Proximal Humeral Fractures: Nailing

Rueger, Johannes; Rücker, Andreas; Briem, Daniel; Grossterlinden, Lars; Linhart, Wolfgang
August 2007
European Journal of Trauma & Emergency Surgery;Aug2007, Vol. 33 Issue 4, p357
Academic Journal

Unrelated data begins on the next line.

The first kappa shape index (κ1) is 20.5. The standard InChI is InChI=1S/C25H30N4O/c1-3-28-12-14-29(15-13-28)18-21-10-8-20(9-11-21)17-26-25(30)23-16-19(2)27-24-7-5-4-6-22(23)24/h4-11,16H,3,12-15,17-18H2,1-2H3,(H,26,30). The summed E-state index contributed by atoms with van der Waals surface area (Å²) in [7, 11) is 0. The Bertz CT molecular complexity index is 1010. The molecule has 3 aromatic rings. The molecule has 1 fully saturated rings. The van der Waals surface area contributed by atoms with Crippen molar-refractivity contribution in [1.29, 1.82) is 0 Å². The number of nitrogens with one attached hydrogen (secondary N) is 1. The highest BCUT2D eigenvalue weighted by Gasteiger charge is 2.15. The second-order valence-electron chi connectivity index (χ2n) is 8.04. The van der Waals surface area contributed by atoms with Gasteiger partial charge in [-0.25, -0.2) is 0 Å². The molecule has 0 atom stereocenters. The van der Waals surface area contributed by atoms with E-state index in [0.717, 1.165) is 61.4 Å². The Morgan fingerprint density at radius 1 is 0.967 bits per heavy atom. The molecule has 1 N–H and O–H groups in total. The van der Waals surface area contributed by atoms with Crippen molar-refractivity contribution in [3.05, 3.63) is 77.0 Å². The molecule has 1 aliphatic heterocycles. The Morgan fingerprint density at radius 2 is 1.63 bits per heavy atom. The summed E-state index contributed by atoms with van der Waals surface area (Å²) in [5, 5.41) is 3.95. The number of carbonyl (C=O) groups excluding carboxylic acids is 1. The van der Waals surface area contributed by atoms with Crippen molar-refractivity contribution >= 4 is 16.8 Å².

Treating proximal humeral fractures surgically has always been a challenge for the orthopaedic trauma surgeon. The challenge was and is due to numerous factors such as the specific anatomy of the proximal humerus, problems of an adequate approach and exposure of the fracture and different fracture fragments, possible iatrogenic injuries to the rotator cuff on approach and the detrimental effects of the former on the latter’s gliding and contracting ability after surgery. Furthermore, the very different fracture patterns that can occur at the proximal humerus, the shear number of fragments which can be of extremely bad bone quality, the necessity for anatomic reduction of these fragments with an implant that will allow for a stable osteosynthesis and at the meantime will not impinge in the subacromial area and lastly, the intention of the physician-in-charge to commence with physical therapy as soon as possible post OP. All of these added to the fact that not one fixation technique with one certain implant could be recommended as a treatment or implant of choice in dealing with these difficult fractures. Most of the supposedly applicable surgical techniques and implants had major setbacks such as being limited to only very expert hands, necessitating a long-standing postoperative immobilisation, resulting in secondary loosening of implants, secondary loosening of reduction or impaired bone healing and, despite all efforts, finally led to poor function at the shoulder. With the advent of angular stable implants such as angular stable, anatomically contoured plates designed for proximal humeral fractures only and special angular stable nails for the same or similar indications the treatment options and the quality of treatment in this area was much improved. Our experience with angular stable nails of two different manufacturers in now more than 320 implantations reveals that indications for the surgical treatment of such fractures can be extended constantly, that the number of complications will simultaneously decline, the necessity for primary joint arthroplasty even in multiple fragment fractures is minimal and that long-term results are, comparing the published results in the literature with those of our institution, equal if not superior to other treatment options.


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